The fact is that the Palestine issue remains a major global issue, often in the news and attracting the attention of governments and top world leaders on a routine basis. This means that you have the potential to use the high visibility of the Palestine issue to attract the attention and support of many audiences around the region and the world. However, at the same time there is a general perception around the world that the Palestine issue is on the way to being resolved through the Oslo Accords. This means that many potential supporters might lose interest and move their focus to other areas of the world. The result of this situation is that Palestinian organizations have to work harder to use mass-comm and other channels to maintain worldwide interest in our issue, and to stress that there is greater than ever need for international support for Palestinian NGOs because of the peculiar situation created by the peace-making process.
Using the mass media and communication channels in the four contexts mentioned above requires a clear understanding of each one, and how it works within its own political culture and national values. The Palestinian mass-comm sector is fragmented, very local in its orientation, highly personalized, and also both traditional and very new. The Israeli sector is highly political and commercial, with few personal dimensions. The Arab sector is a combination of two very different extremes: tightly controlled national institutions that mainly reflect the official views, and free-market and entertainment-based private media channels that reflect a combination of state and private views.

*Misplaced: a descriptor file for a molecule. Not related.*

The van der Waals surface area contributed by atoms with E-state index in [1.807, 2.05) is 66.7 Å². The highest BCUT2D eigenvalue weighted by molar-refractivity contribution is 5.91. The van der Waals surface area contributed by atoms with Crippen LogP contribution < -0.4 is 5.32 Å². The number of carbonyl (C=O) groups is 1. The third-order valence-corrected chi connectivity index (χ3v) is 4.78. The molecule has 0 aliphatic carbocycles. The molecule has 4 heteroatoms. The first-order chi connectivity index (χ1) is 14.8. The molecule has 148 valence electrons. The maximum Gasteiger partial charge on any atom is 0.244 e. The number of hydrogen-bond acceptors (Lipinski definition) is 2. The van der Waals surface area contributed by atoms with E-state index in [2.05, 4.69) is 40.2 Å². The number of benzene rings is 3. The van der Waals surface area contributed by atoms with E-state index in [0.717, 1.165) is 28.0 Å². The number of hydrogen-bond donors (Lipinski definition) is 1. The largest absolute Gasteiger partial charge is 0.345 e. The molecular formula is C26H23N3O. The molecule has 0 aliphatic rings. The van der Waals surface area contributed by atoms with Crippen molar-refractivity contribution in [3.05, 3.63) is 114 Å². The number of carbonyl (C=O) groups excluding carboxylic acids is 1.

The world mass-comm sector is global, market-driven, and increasingly based on entertainment values, even in the news business. These four very different contexts require different approaches, and each can serve a very different purpose. Palestinian NGOs seeking mass-comm coverage must first identify their target audience and the intended results they wish to achieve, and then decide which channels best meet those aims. Goals will differ widely, from NGOs that seek funding and members, to NGOs that want to educate families and students, to private firms that want to sell their products, to cultural groups that want to promote social values, to government institutions that want to project a policy line or political viewpoint.
In order to make best use of the different mass media channels, you should keep in mind what the media themselves see as their primary role, which differs in the above cases. In general, the role of the mass media in global society has been evolving over the past century towards the following goals and duties:
1. The media informs the public, provides information and amusement, generates political ideas, mobilizes political and social action groups, and generally helps to shape the public policy agenda and priorities.